Jeramey Jannene
Eyes on Milwaukee

I-94 Expansion Public Comment Deadline Extended

State allowing public comment until Jan. 31. Opponents favor "Fix at Six" option.

By - Jan 6th, 2023 04:46 pm
Interstate 94 freeway at N. 16th St. Photo by Jeramey Jannene.

Interstate 94 freeway at N. 16th St. Photo by Jeramey Jannene.

Have an opinion on the proposal to expand Interstate 94 between N. 16th St. and N. 70th St? The Wisconsin Department of Transportation (WisDOT) is giving the public more time to comment formally on the $1.2 billion project.

In November, WisDOT announced it was sticking with its earlier proposal for an expansion to eight lanes of the 3.5-mile corridor after studying a six-lane rebuild option. Both proposals called for replacing the Stadium Interchange near American Family Field with a smaller, diverging diamond design.

Two public hearings were held in December, part of the federal government’s required environmental impact analysis process.

“Public involvement and coordination is a critical part of the I-94 East-West reevaluation process,” WisDOT Secretary Craig Thompson said. “Extending this comment period ensures all voices are heard as we work with stakeholders to minimize any impacts to the community. We remain committed to developing infrastructure solutions that benefit the public for decades to come.”

Comments can now be made in writing, through Jan. 31, on the WisDOT website. Additional comment methods are listed at the end of this article.

The project was initially shelved in 2017 for lack of funding, but Governor Tony Evers resurrected the project in 2020 and attempted to fast-track federal reapproval of a 2016 plan. In April 2021, state officials agreed to conduct a supplemental study to examine other options or traffic pattern changes. A community group proposed a “Fix at Six” strategy that included rebuilding the roadway with safety improvements, but not adding lanes.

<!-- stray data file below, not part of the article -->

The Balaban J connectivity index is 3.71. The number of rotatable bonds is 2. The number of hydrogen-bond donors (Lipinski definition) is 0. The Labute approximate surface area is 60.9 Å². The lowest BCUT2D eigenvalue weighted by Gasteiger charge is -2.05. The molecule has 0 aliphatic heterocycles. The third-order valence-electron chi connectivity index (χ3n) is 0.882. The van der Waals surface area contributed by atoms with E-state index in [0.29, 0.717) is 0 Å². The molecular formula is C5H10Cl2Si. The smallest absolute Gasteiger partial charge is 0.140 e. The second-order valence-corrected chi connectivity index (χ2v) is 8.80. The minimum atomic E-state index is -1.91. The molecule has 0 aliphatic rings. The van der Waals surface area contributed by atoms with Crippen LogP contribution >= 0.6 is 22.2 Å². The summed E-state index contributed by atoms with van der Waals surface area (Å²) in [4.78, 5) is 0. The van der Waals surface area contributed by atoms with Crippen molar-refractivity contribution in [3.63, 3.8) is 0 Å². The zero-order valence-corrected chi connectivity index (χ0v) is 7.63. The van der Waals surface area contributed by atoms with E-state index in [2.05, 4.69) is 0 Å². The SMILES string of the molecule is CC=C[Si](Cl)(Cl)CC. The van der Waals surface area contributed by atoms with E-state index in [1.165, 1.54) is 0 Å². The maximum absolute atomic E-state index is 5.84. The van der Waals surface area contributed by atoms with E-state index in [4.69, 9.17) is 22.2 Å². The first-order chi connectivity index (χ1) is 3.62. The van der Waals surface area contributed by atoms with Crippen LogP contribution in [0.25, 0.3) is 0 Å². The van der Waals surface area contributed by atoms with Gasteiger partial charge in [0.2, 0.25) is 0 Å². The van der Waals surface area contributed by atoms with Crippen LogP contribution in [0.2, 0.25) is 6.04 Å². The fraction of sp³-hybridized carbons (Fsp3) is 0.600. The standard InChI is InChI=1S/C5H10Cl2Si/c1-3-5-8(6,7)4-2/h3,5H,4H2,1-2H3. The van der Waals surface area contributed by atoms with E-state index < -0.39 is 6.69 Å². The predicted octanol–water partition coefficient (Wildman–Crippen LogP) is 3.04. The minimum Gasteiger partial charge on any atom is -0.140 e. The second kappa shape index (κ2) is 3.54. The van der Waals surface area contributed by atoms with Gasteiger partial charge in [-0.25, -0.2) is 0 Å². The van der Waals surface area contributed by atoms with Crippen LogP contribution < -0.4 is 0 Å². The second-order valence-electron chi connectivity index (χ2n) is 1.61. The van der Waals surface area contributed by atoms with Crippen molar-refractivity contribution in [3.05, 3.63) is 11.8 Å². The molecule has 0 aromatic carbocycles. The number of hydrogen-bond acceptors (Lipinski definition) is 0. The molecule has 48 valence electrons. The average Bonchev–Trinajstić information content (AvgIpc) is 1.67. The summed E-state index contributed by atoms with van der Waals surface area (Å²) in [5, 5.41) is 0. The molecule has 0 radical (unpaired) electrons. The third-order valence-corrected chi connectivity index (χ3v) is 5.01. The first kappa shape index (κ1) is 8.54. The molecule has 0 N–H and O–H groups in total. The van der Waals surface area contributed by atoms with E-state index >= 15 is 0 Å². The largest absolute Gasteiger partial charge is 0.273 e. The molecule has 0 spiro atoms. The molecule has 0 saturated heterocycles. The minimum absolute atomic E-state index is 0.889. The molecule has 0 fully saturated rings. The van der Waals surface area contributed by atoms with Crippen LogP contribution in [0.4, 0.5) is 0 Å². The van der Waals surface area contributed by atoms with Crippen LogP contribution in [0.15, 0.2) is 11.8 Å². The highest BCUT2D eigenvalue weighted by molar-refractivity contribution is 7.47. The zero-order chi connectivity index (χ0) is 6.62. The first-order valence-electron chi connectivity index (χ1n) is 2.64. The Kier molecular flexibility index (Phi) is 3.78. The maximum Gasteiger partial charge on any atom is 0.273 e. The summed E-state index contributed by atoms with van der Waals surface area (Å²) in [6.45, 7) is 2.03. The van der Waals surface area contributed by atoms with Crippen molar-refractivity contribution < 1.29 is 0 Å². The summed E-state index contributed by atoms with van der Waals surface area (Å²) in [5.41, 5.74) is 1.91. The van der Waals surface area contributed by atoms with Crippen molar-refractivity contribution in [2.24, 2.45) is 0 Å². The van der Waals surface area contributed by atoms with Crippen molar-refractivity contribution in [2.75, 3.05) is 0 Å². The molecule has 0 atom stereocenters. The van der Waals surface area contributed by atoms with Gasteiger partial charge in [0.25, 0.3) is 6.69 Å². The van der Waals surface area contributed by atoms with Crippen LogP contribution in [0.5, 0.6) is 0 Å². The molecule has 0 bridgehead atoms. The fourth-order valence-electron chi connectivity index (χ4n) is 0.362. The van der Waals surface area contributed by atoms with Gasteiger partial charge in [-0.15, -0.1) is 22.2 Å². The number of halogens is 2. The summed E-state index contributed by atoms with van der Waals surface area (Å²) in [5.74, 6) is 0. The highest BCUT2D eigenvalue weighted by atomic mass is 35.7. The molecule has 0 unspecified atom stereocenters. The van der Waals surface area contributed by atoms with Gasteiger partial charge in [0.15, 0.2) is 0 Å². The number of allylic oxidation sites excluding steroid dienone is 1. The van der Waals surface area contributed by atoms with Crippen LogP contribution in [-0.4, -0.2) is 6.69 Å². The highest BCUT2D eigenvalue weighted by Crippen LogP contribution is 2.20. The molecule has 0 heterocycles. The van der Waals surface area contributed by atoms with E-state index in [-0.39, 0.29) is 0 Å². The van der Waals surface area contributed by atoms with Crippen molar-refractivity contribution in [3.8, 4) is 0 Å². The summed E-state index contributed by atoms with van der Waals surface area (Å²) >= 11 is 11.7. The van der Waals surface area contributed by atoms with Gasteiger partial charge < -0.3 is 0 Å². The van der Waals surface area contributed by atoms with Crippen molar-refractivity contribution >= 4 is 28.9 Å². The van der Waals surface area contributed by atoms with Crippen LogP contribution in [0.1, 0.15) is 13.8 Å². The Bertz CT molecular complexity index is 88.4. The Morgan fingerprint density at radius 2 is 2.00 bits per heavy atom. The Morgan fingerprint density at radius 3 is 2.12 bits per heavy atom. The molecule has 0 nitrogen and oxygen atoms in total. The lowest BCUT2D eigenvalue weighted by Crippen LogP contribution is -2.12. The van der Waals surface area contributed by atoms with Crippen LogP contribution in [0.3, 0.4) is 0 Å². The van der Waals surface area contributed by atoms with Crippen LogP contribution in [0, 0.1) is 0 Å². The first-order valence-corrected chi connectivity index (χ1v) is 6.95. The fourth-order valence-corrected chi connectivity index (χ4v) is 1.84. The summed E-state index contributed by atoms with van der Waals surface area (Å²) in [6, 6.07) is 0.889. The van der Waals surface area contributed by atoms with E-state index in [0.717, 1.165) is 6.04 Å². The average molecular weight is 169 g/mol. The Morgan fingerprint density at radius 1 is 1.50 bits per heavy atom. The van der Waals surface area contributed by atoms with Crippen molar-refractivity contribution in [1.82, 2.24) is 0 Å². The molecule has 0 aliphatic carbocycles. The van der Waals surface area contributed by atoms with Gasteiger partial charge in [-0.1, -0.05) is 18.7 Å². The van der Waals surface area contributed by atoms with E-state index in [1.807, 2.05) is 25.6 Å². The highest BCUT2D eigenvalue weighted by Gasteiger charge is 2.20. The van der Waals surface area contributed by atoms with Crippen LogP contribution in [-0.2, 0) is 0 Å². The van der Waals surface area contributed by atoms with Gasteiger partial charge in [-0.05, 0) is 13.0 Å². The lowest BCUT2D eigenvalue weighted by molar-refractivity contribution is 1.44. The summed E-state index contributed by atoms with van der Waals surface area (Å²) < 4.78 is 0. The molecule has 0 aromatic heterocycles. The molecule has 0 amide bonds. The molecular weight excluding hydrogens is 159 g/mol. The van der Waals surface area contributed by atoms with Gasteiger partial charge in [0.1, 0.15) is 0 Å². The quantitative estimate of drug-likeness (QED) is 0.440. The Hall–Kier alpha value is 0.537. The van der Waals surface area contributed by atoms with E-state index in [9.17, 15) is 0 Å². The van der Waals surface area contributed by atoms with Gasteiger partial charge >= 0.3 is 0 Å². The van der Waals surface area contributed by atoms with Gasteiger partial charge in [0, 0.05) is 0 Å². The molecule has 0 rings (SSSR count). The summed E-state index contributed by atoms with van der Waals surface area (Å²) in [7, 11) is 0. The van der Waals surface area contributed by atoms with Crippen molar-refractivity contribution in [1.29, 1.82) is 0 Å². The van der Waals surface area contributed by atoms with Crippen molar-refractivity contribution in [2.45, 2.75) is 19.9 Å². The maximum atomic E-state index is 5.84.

WisDOT studied a six-lane configuration, but concluded it would cost approximately the same amount in large part because the total width of the freeway corridor and the design of the Stadium Interchange were nearly identical under both study options. And while WisDOT, in partnership with the Federal Highway Administration (FHWA), is now recommending the eight-lane option, it’s also recommending a different interchange with Wisconsin Highway 175 than was originally proposed in 2016.

The diverging diamond concept, first unveiled in June, would involve the north-south roadways through the interchange running underneath the elevated east-west freeway. Controlled by stop lights, traffic would briefly drive on what would be considered the “wrong side of the road.” The design strategy results in fewer collision points than a traditional interchange because on-off ramp access doesn’t involve crossing lanes. WisDOT has recently used the design strategy at other interchanges.

The current interchange, built when the north-south corridor was expected to be a larger freeway, features completely grade-separated freeway ramps. But it includes left-hand exits and on-ramps, a design strategy no longer used in large part because of concerns about safety. The new right-side, eastbound exit to N. General Mitchell Boulevard, the western stadium ramp, would be substantially longer and loop under a portion of the new interchange. The westbound exit would also be much longer, with the combined on-off-ramp reconfiguration yielding new bridges that flank the sides of the interchange.

The now-completed supplemental study anticipates the final project would cost $1.2 billion in 2021 dollars. The six-lane option would cost $1.13 billion. Reverting either option to the larger interchange would add $80 million to the cost of the project. Construction on the project would start in 2025.